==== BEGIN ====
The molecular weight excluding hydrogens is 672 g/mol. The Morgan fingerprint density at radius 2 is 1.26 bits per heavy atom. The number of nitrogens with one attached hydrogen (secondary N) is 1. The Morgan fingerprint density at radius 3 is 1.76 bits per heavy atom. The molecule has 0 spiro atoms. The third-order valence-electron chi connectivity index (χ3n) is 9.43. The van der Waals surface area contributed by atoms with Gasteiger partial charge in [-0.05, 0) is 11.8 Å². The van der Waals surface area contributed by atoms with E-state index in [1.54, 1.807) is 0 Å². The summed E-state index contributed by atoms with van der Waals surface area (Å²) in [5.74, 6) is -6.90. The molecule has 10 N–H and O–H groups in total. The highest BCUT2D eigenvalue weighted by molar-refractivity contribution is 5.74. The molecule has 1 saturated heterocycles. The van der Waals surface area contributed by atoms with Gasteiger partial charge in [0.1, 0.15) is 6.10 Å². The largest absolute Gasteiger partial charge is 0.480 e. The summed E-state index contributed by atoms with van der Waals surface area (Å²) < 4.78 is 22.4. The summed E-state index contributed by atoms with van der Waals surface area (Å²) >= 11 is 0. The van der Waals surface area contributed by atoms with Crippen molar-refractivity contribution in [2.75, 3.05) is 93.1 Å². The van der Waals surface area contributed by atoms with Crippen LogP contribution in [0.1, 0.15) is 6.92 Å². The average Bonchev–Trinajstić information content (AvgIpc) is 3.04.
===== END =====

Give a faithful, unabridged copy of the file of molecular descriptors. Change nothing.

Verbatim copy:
The molecular weight excluding hydrogens is 672 g/mol. The Morgan fingerprint density at radius 2 is 1.26 bits per heavy atom. The number of nitrogens with one attached hydrogen (secondary N) is 1. The Morgan fingerprint density at radius 3 is 1.76 bits per heavy atom. The molecule has 0 spiro atoms. The third-order valence-electron chi connectivity index (χ3n) is 9.43. The van der Waals surface area contributed by atoms with Gasteiger partial charge in [-0.05, 0) is 11.8 Å². The van der Waals surface area contributed by atoms with E-state index in [1.54, 1.807) is 0 Å². The summed E-state index contributed by atoms with van der Waals surface area (Å²) in [5.74, 6) is -6.90. The molecule has 10 N–H and O–H groups in total. The highest BCUT2D eigenvalue weighted by molar-refractivity contribution is 5.74. The molecule has 1 saturated heterocycles. The van der Waals surface area contributed by atoms with Gasteiger partial charge in [0.1, 0.15) is 6.10 Å². The largest absolute Gasteiger partial charge is 0.480 e. The summed E-state index contributed by atoms with van der Waals surface area (Å²) < 4.78 is 22.4. The summed E-state index contributed by atoms with van der Waals surface area (Å²) >= 11 is 0. The van der Waals surface area contributed by atoms with Crippen molar-refractivity contribution in [2.75, 3.05) is 93.1 Å². The van der Waals surface area contributed by atoms with Crippen LogP contribution in [0.1, 0.15) is 6.92 Å². The average Bonchev–Trinajstić information content (AvgIpc) is 3.04.